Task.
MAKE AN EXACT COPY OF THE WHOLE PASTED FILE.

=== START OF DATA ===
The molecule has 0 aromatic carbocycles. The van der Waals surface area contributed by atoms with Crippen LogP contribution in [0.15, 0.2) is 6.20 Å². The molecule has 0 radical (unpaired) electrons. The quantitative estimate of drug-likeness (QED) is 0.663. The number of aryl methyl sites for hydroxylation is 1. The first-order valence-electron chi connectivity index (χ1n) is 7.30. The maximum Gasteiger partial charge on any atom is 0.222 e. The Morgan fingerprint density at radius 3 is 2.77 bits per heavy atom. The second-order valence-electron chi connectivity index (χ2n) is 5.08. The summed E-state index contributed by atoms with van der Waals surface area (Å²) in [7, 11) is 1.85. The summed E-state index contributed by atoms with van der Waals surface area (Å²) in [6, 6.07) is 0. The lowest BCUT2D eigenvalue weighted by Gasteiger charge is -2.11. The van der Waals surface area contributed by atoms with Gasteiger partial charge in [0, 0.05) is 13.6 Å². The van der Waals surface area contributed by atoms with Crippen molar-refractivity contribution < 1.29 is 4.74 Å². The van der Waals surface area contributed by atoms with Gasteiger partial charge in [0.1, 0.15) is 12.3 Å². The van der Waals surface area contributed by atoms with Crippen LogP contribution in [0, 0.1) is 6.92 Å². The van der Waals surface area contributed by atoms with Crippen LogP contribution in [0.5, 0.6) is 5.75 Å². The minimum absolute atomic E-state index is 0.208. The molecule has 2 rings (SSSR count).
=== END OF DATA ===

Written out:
The molecule has 0 aromatic carbocycles. The van der Waals surface area contributed by atoms with Crippen LogP contribution in [0.15, 0.2) is 6.20 Å². The molecule has 0 radical (unpaired) electrons. The quantitative estimate of drug-likeness (QED) is 0.663. The number of aryl methyl sites for hydroxylation is 1. The first-order valence-electron chi connectivity index (χ1n) is 7.30. The maximum Gasteiger partial charge on any atom is 0.222 e. The Morgan fingerprint density at radius 3 is 2.77 bits per heavy atom. The second-order valence-electron chi connectivity index (χ2n) is 5.08. The summed E-state index contributed by atoms with van der Waals surface area (Å²) in [7, 11) is 1.85. The summed E-state index contributed by atoms with van der Waals surface area (Å²) in [6, 6.07) is 0. The lowest BCUT2D eigenvalue weighted by Gasteiger charge is -2.11. The van der Waals surface area contributed by atoms with Gasteiger partial charge in [0, 0.05) is 13.6 Å². The van der Waals surface area contributed by atoms with Crippen molar-refractivity contribution < 1.29 is 4.74 Å². The van der Waals surface area contributed by atoms with Gasteiger partial charge in [0.1, 0.15) is 12.3 Å². The van der Waals surface area contributed by atoms with Crippen LogP contribution in [0, 0.1) is 6.92 Å². The van der Waals surface area contributed by atoms with Crippen LogP contribution in [0.5, 0.6) is 5.75 Å². The minimum absolute atomic E-state index is 0.208. The molecule has 2 rings (SSSR count).